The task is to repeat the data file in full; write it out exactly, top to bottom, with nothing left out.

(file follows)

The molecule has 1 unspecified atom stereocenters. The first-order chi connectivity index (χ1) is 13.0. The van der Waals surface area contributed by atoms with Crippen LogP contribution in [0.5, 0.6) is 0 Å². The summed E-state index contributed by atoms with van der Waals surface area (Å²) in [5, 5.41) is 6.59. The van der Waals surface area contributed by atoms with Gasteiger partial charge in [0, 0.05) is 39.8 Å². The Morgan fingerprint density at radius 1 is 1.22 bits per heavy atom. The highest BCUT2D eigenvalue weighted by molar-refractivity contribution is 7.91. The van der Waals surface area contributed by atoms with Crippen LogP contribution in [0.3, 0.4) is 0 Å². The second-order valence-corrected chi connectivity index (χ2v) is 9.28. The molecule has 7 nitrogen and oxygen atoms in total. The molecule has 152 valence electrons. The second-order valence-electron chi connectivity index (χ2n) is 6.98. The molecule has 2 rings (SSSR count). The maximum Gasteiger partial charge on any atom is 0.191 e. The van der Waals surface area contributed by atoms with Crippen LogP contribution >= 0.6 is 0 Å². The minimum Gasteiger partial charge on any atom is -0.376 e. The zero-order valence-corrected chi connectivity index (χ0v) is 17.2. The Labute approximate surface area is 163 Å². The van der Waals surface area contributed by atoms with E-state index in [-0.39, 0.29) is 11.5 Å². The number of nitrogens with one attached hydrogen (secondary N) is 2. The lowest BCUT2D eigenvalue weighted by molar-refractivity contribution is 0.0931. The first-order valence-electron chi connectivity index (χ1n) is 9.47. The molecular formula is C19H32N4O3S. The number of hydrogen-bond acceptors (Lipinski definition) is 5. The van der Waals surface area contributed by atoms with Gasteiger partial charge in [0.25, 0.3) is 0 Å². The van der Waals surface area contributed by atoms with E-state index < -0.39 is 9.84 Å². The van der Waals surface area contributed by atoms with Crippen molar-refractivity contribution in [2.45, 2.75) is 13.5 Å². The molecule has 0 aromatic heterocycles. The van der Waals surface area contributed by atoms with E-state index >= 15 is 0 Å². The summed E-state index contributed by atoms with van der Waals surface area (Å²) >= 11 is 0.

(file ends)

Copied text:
The molecule has 1 unspecified atom stereocenters. The first-order chi connectivity index (χ1) is 13.0. The van der Waals surface area contributed by atoms with Crippen LogP contribution in [0.5, 0.6) is 0 Å². The summed E-state index contributed by atoms with van der Waals surface area (Å²) in [5, 5.41) is 6.59. The van der Waals surface area contributed by atoms with Gasteiger partial charge in [0, 0.05) is 39.8 Å². The Morgan fingerprint density at radius 1 is 1.22 bits per heavy atom. The highest BCUT2D eigenvalue weighted by molar-refractivity contribution is 7.91. The van der Waals surface area contributed by atoms with Crippen LogP contribution in [0.3, 0.4) is 0 Å². The second-order valence-corrected chi connectivity index (χ2v) is 9.28. The molecule has 7 nitrogen and oxygen atoms in total. The molecule has 152 valence electrons. The second-order valence-electron chi connectivity index (χ2n) is 6.98. The molecule has 2 rings (SSSR count). The maximum Gasteiger partial charge on any atom is 0.191 e. The van der Waals surface area contributed by atoms with Crippen LogP contribution >= 0.6 is 0 Å². The minimum Gasteiger partial charge on any atom is -0.376 e. The zero-order valence-corrected chi connectivity index (χ0v) is 17.2. The Labute approximate surface area is 163 Å². The van der Waals surface area contributed by atoms with E-state index in [-0.39, 0.29) is 11.5 Å². The number of nitrogens with one attached hydrogen (secondary N) is 2. The lowest BCUT2D eigenvalue weighted by molar-refractivity contribution is 0.0931. The first-order valence-electron chi connectivity index (χ1n) is 9.47. The molecular formula is C19H32N4O3S. The number of hydrogen-bond acceptors (Lipinski definition) is 5. The van der Waals surface area contributed by atoms with Gasteiger partial charge in [0.25, 0.3) is 0 Å². The van der Waals surface area contributed by atoms with E-state index < -0.39 is 9.84 Å². The van der Waals surface area contributed by atoms with Crippen molar-refractivity contribution in [2.45, 2.75) is 13.5 Å². The molecule has 0 aromatic heterocycles. The van der Waals surface area contributed by atoms with E-state index >= 15 is 0 Å². The summed E-state index contributed by atoms with van der Waals surface area (Å²) >= 11 is 0.